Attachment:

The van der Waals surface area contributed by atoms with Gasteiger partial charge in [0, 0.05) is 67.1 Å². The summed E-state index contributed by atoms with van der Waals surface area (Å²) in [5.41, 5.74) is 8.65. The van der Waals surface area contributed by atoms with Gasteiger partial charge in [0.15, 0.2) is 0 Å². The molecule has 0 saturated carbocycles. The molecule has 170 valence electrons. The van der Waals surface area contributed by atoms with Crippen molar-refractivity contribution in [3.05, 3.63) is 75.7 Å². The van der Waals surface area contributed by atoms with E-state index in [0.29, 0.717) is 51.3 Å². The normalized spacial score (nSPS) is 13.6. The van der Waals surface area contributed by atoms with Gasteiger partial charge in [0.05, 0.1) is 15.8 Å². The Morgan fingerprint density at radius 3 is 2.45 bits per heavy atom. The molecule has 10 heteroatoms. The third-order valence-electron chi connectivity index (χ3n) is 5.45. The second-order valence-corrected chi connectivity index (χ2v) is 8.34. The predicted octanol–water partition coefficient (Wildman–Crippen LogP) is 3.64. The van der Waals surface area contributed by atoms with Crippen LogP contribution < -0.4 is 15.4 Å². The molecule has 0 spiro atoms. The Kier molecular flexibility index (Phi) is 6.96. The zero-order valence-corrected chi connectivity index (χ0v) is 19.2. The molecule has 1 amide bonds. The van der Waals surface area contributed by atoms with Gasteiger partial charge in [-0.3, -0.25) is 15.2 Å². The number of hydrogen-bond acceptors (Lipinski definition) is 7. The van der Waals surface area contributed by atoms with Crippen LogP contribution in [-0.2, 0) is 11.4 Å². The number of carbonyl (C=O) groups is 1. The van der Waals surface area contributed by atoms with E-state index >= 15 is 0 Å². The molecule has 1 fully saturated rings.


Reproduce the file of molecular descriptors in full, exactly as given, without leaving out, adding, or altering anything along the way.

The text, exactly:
The van der Waals surface area contributed by atoms with Gasteiger partial charge in [0, 0.05) is 67.1 Å². The summed E-state index contributed by atoms with van der Waals surface area (Å²) in [5.41, 5.74) is 8.65. The van der Waals surface area contributed by atoms with Gasteiger partial charge in [0.15, 0.2) is 0 Å². The molecule has 0 saturated carbocycles. The molecule has 170 valence electrons. The van der Waals surface area contributed by atoms with Crippen molar-refractivity contribution in [3.05, 3.63) is 75.7 Å². The van der Waals surface area contributed by atoms with E-state index in [0.29, 0.717) is 51.3 Å². The normalized spacial score (nSPS) is 13.6. The van der Waals surface area contributed by atoms with Gasteiger partial charge in [0.05, 0.1) is 15.8 Å². The Morgan fingerprint density at radius 3 is 2.45 bits per heavy atom. The molecule has 10 heteroatoms. The third-order valence-electron chi connectivity index (χ3n) is 5.45. The second-order valence-corrected chi connectivity index (χ2v) is 8.34. The predicted octanol–water partition coefficient (Wildman–Crippen LogP) is 3.64. The van der Waals surface area contributed by atoms with Crippen LogP contribution < -0.4 is 15.4 Å². The molecule has 0 spiro atoms. The Kier molecular flexibility index (Phi) is 6.96. The zero-order valence-corrected chi connectivity index (χ0v) is 19.2. The molecule has 1 amide bonds. The van der Waals surface area contributed by atoms with Gasteiger partial charge in [-0.3, -0.25) is 15.2 Å². The number of hydrogen-bond acceptors (Lipinski definition) is 7. The van der Waals surface area contributed by atoms with Crippen LogP contribution in [-0.2, 0) is 11.4 Å². The number of carbonyl (C=O) groups is 1. The van der Waals surface area contributed by atoms with E-state index >= 15 is 0 Å². The molecule has 1 fully saturated rings.